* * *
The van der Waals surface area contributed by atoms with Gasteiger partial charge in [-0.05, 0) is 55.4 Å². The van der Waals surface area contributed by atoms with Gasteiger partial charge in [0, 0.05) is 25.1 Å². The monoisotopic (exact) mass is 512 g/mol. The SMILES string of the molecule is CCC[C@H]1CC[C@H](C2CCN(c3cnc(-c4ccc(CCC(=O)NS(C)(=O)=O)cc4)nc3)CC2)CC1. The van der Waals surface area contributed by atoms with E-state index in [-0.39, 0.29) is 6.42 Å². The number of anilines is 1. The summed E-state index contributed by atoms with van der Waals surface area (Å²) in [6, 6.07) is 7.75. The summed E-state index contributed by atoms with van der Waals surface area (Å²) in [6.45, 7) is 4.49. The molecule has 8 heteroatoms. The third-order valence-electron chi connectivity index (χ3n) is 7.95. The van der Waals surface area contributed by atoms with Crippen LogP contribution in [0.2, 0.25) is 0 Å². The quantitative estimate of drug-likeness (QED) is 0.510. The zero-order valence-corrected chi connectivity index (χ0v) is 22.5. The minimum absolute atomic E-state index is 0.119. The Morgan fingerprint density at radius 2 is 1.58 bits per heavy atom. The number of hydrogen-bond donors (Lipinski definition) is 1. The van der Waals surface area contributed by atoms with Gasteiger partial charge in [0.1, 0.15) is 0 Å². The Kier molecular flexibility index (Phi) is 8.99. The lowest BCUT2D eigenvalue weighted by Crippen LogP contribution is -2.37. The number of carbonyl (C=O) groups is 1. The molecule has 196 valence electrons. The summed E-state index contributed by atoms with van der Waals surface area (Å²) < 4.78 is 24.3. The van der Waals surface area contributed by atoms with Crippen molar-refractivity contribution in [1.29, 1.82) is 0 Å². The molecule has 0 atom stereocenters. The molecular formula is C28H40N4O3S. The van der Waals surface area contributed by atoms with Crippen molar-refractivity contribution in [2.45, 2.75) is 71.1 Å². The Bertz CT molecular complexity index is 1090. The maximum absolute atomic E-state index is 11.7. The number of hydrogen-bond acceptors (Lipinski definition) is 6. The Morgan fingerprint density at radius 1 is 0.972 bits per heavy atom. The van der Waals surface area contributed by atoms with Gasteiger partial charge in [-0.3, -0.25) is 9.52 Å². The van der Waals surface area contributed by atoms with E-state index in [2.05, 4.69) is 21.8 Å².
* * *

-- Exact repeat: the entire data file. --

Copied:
The van der Waals surface area contributed by atoms with Gasteiger partial charge in [-0.05, 0) is 55.4 Å². The van der Waals surface area contributed by atoms with Gasteiger partial charge in [0, 0.05) is 25.1 Å². The monoisotopic (exact) mass is 512 g/mol. The SMILES string of the molecule is CCC[C@H]1CC[C@H](C2CCN(c3cnc(-c4ccc(CCC(=O)NS(C)(=O)=O)cc4)nc3)CC2)CC1. The van der Waals surface area contributed by atoms with E-state index in [-0.39, 0.29) is 6.42 Å². The number of anilines is 1. The summed E-state index contributed by atoms with van der Waals surface area (Å²) in [6, 6.07) is 7.75. The summed E-state index contributed by atoms with van der Waals surface area (Å²) in [6.45, 7) is 4.49. The molecule has 8 heteroatoms. The third-order valence-electron chi connectivity index (χ3n) is 7.95. The van der Waals surface area contributed by atoms with Crippen LogP contribution in [0.2, 0.25) is 0 Å². The quantitative estimate of drug-likeness (QED) is 0.510. The zero-order valence-corrected chi connectivity index (χ0v) is 22.5. The minimum absolute atomic E-state index is 0.119. The Morgan fingerprint density at radius 2 is 1.58 bits per heavy atom. The number of hydrogen-bond donors (Lipinski definition) is 1. The van der Waals surface area contributed by atoms with Gasteiger partial charge in [0.1, 0.15) is 0 Å². The Kier molecular flexibility index (Phi) is 8.99. The lowest BCUT2D eigenvalue weighted by Crippen LogP contribution is -2.37. The number of carbonyl (C=O) groups is 1. The molecule has 196 valence electrons. The summed E-state index contributed by atoms with van der Waals surface area (Å²) < 4.78 is 24.3. The van der Waals surface area contributed by atoms with Crippen molar-refractivity contribution in [1.29, 1.82) is 0 Å². The molecule has 0 atom stereocenters. The molecular formula is C28H40N4O3S. The van der Waals surface area contributed by atoms with Crippen molar-refractivity contribution in [2.45, 2.75) is 71.1 Å². The Bertz CT molecular complexity index is 1090. The maximum absolute atomic E-state index is 11.7. The number of hydrogen-bond acceptors (Lipinski definition) is 6. The Morgan fingerprint density at radius 1 is 0.972 bits per heavy atom. The van der Waals surface area contributed by atoms with Gasteiger partial charge in [-0.3, -0.25) is 9.52 Å². The van der Waals surface area contributed by atoms with E-state index in [2.05, 4.69) is 21.8 Å².